Jacobs really catching on as Dawgs top target
By Andrew Stevens
Published in Sports on October 29, 2009 1:47 PM
Following Princeton's 4-8 season a year ago, Patrick Jacobs had no idea that in a matter of months his football world would get turned upside down.
A new quarterback, a position change and a full immersion into the spread offense later, Jacobs has transformed into the area's leading wide receivers.
Quarterback David Gurganus transferred from Charles B. Aycock and Bulldogs head coach Russell Williamson elected to install the spread offense.
Jacobs spent his first three years of high school playing defense before being asked to switch to wide receiver for his senior season. During the summer, he got an education about the intricacies of playing receiver and Princeton's new offense. Workouts that began as early as 7 a.m. allowed Jacobs to develop chemistry with his new quarterback.
"I knew David was a great athlete," said Jacobs. "As a quarterback I didn't really know what to expect because I had never seen him play football before. The first few days of those summer workouts I was impressed and I really liked him.
"He's very friendly, very welcoming and we just clicked from the beginning."
As a defender, Jacobs relished the opportunity to shut down an opposing offense or to lay a crushing hit on a receiver or running back.
It took just a few practices with Jacobs lined up at receiver for him to develop a love affair with a position he had spent three years trying to stop. That newly discovered passion for offense has translated into an area-best 856 receiving yards on 58 catches with five touchdowns.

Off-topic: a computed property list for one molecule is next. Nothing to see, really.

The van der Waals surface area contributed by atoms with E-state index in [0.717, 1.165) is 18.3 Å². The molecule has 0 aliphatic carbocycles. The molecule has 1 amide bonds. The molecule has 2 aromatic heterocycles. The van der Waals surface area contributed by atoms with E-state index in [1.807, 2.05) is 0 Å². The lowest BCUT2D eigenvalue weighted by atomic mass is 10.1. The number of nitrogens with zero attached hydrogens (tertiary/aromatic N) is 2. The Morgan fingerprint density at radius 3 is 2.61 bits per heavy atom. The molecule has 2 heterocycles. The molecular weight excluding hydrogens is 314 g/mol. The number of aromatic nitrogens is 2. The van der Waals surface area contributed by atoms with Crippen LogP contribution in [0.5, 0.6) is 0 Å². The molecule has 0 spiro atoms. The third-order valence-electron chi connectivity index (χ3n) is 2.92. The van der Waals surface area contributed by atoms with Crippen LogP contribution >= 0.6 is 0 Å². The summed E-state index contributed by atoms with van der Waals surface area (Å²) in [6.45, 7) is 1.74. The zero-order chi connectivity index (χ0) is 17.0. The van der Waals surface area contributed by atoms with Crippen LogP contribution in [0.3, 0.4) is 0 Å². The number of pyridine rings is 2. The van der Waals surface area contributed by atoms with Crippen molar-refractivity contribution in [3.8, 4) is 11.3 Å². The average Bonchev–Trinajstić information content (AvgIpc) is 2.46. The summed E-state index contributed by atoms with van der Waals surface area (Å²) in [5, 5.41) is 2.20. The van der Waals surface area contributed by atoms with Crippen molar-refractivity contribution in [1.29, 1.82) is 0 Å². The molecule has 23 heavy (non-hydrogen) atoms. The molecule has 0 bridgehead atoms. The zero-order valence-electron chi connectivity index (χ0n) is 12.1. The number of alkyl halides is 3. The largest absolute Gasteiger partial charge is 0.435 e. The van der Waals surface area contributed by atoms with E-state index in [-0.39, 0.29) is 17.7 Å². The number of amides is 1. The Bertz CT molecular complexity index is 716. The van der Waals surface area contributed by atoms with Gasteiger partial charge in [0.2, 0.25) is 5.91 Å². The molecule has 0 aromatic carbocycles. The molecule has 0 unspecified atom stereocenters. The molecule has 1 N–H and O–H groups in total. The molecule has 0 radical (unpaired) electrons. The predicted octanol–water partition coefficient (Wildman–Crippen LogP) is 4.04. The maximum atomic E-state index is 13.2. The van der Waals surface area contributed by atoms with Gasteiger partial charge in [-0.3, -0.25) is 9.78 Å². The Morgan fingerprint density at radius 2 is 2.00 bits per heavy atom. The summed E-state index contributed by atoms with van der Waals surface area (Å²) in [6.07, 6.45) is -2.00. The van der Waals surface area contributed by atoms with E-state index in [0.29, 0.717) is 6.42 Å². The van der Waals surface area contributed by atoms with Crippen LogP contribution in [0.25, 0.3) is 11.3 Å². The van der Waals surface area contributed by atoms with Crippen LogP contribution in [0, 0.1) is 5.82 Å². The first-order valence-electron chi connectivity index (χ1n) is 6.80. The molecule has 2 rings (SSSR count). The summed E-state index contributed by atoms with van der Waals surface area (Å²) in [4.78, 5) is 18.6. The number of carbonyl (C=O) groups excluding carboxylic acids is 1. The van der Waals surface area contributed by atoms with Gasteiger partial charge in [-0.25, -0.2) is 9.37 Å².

"Everybody at church tells me I had a great game and everything," said Jacobs. "I don't really let it go to my head. If it's a win, it's a win. If it's a loss it doesn't matter how well one player did it's still a loss for the team.
"It was surprising to find out that my stats were that high. It doesn't really affect me because I'm focused on going far in the playoffs which we haven't done in a really long time. I really want to do that for the school."
In just one season Jacobs has developed into a precise route runner, a reliable target and has adapted to Gurganus' ability to scramble and make plays on the run. All of Princeton's receivers have had to adjust to a mobile quarterback, and learn when to break off a route and come back to the ball.
"Patrick is a very, very smart receiver and his hands are like glue," said Gurganus. "He knows where a defender is playing and how deep a route needs to be run or where he needs to cut it off at. All of our receivers, once they run their certain routes and they see me scrambling, they'll cut back to the ball and find an open spot.
"Not all receivers can adjust to that, but all of our receivers are very, very smart."
In its spread attack Princeton rarely huddles and attempts to run a play every eight seconds. Making the transition from the Bulldogs' run-oriented scheme from a year ago to their new pass-first offense has been a learning process for not just Jacobs but the entire program.
"I think the whole offense has been a learning process for all of them," said Williamson. "The kids did a great job in the summer coming out and we would work on it two or three times a week, and early in the morning, too. I think the tempo has helped us a lot, especially in practice because we get in more reps.
"Some of the teams we played early in the year got tired in the third and fourth quarter. Where we had running with it all summer we had run ourselves into shape running pass patterns."
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